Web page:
Schaeuble Poised to Leave German Finance Ministry in End of Era

Updated on
  • Free Democrats signal claim to powerful euro-area finance post
  • Merkel ally dominated euro-area policy during debt crisis

Germany's Schaeuble Said Ready to Lead Bundestag

German Finance Minister Wolfgang Schaeuble is ready to give up the post that made him a dominant figure during the euro-area debt crisis, signaling a watershed moment as Chancellor Angela Merkel puts together a government to take her through a fourth term.

Schaeuble, 75, a veteran of Merkel’s three previous cabinets, served under Chancellor Helmut Kohl, when he was charged with helping to negotiate the reunification of East and West Germany after the fall of the Berlin Wall in 1989.

Wolfgang Schaeuble, Germany’s finance minister.

Photographer: Jasper Juinen/Bloomberg

In the finance post for the past eight years, Schaeuble came to be vilified in Greece and the rest of southern Europe as the face of German-led fiscal austerity. While his departure raises the possibility that Germany will become more accommodating toward the euro area, the emergence of the Free Democratic Party as a potential Merkel coalition ally angling for the finance post means there is unlikely to be any significant shift in policy.

Merkel’s party bloc said Wednesday it plans to nominate Schaeuble as president of the lower house, a reaction to the populist Alternative for Germany’s arrival in parliament after a national election on Sunday that gave Merkel a mandate for a fourth term. Schaeuble’s 45 years in the Bundestag chamber make him the country’s de-facto elder statesman.

“Last of the great West Germans,” Rupert Harrison, a former U.K. government official and now a portfolio manager at BlackRock Inc. said on Twitter. “Him stepping down is end of an era, even if you disagree with his take on e.g. fiscal policy.”

Election Fallout

Schaeuble’s looming departure is the first major fallout from the election as Merkel prepares to explore a three-way coalition with the FDP and the Greens. The combination is untested at the national level and would require her Christian Democratic-led bloc to make a complex deal on policy and cabinet posts.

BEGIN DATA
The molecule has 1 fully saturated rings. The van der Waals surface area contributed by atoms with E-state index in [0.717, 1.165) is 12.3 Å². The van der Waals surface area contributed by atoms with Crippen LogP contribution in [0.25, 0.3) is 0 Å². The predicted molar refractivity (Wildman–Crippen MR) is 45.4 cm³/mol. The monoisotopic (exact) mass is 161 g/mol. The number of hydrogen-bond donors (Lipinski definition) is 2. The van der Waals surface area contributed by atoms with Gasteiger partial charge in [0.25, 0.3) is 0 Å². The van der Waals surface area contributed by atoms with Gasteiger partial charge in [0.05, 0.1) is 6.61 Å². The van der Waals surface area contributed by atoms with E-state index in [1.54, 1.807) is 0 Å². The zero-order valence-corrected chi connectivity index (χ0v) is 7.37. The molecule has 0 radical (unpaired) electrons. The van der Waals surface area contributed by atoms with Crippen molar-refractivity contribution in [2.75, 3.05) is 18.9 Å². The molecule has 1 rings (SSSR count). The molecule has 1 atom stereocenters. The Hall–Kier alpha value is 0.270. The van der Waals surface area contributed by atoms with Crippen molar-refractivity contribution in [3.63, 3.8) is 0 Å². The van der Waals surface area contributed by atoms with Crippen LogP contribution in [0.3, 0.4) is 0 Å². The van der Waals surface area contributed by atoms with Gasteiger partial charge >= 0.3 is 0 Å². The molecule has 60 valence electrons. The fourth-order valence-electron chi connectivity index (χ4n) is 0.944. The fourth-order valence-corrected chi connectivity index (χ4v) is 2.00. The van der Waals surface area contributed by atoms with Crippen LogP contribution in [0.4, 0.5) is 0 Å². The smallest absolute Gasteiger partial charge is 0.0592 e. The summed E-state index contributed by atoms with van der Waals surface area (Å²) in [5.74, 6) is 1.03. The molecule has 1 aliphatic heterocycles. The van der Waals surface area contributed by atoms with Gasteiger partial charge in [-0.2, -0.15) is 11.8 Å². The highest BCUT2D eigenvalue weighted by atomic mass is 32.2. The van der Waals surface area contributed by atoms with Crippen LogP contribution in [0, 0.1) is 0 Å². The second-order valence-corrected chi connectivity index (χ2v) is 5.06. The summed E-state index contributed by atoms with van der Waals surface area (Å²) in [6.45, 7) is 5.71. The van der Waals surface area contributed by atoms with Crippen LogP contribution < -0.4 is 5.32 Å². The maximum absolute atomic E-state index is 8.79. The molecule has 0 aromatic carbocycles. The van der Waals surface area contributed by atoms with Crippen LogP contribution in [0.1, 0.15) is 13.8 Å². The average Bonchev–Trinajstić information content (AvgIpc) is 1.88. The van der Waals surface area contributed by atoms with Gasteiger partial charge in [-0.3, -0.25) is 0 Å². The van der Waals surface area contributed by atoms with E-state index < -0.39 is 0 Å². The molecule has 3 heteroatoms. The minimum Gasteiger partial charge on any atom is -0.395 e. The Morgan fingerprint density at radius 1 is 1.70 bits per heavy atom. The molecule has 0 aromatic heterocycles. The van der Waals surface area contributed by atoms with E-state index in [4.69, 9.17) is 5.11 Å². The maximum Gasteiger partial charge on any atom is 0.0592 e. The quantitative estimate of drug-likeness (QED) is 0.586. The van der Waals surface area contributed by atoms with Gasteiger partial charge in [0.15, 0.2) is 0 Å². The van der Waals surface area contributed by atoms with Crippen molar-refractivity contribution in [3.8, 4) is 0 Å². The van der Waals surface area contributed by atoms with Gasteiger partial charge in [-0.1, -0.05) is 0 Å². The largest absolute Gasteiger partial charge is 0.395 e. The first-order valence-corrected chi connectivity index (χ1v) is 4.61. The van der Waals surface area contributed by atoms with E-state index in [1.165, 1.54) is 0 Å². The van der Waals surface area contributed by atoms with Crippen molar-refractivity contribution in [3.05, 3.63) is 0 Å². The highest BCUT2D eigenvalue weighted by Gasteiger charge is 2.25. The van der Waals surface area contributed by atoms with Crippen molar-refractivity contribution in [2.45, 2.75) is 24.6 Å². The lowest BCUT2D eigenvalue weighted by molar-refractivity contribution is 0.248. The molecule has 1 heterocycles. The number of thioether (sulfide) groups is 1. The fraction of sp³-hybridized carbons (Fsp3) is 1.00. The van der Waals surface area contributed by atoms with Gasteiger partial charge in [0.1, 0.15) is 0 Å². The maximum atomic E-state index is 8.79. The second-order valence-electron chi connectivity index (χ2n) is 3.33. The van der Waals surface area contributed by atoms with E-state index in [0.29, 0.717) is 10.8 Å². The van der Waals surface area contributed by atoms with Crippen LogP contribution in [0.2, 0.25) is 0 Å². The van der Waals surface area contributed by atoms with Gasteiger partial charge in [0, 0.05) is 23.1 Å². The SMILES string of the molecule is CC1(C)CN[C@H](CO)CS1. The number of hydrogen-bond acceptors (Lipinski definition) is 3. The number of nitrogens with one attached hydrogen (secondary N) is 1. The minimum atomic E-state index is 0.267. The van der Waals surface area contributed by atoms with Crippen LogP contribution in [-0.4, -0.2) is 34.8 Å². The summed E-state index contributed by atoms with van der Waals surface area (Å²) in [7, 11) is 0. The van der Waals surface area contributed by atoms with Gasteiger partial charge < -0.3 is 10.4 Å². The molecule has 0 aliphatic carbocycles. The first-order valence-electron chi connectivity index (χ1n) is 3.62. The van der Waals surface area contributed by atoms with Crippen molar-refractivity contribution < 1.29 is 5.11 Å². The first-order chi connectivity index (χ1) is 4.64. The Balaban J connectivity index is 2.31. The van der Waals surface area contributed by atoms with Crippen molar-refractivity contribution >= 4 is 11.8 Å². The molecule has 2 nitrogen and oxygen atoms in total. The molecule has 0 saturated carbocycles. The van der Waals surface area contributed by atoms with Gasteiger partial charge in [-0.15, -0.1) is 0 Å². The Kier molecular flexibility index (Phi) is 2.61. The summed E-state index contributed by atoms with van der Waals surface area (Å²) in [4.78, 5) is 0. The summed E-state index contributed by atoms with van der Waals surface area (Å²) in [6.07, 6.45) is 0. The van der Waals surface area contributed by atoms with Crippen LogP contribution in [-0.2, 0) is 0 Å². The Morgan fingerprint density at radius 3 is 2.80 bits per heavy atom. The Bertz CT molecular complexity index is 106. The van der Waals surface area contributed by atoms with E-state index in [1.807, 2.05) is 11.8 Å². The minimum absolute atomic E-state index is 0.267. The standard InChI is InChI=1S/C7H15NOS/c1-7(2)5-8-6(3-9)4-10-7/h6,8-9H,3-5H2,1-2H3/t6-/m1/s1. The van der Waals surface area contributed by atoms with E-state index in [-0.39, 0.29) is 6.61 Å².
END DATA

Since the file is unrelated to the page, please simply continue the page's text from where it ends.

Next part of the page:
As the bigger of the two junior partners, the Free Democrats left little doubt they want one of their own to succeed Schaeuble. “It’s no secret that the Finance Ministry has a special importance for the Free Democrats,” Wolfgang Kubicki, a senior FDP lawmaker and likely participant in coalition talks, said in an interview.

“We can reassure the financial markets that Germany’s finance policy won’t change significantly if it’s a Free Democrat,” Kubicki said. His party would “take care that the euro area’s stability is maintained” and investors wouldn’t have to fear a Merkel coalition with the FDP and Greens, he said.

Three days after the election, nothing about Merkel’s new government is set in stone and policies are subject to negotiation.

What is known is that the FDP wants to allow countries to leave the euro in an orderly way without quitting the European Union, limit the firepower of the European Stability Mechanism -- the euro-area bailout fund -- and introduce automatic sanctions in case of excessive budget deficits. Still, Schaeuble advocated Greece’s temporary exit from the euro, but was overruled by Merkel.

House Speaker

The Greens, who have never partnered with Merkel’s bloc, have a less stringent approach to the euro and European integration.

Merkel’s parliamentary group plans to nominate Schaeuble for the post of Bundestag president at a meeting on Oct. 17, caucus head Volker Kauder said in a statement on Wednesday.

Similar to the Speaker of the House in the U.S., the post is seen as having an elevated civic importance, allowing its holder to set the tone of debate and discourse in the chamber as the AfD enters parliament on a platform of tearing down consensus politics.

“We are glad that Wolfgang Schaeuble has declared himself ready to run for the office,” Kauder said.

Joining the Euro

Harrison related a story on Twitter of meetings with Schaeuble during his time as an adviser to former U.K. Chancellor of the Exchequer George Osborne.

“He would always start by saying ‘so George, when are you going to join the euro?’ Cue general hilarity all round. What a joker etc. And then each time it was clear he wasn’t really joking.”

Schaeuble was worried about Germany being too strong and France too weak, and the potential for conflict -- “the old postwar concerns,” said Harrison. “Don’t think many like that any more.”

— With assistance by Patrick Donahue, and Elena Gergen-Constantine

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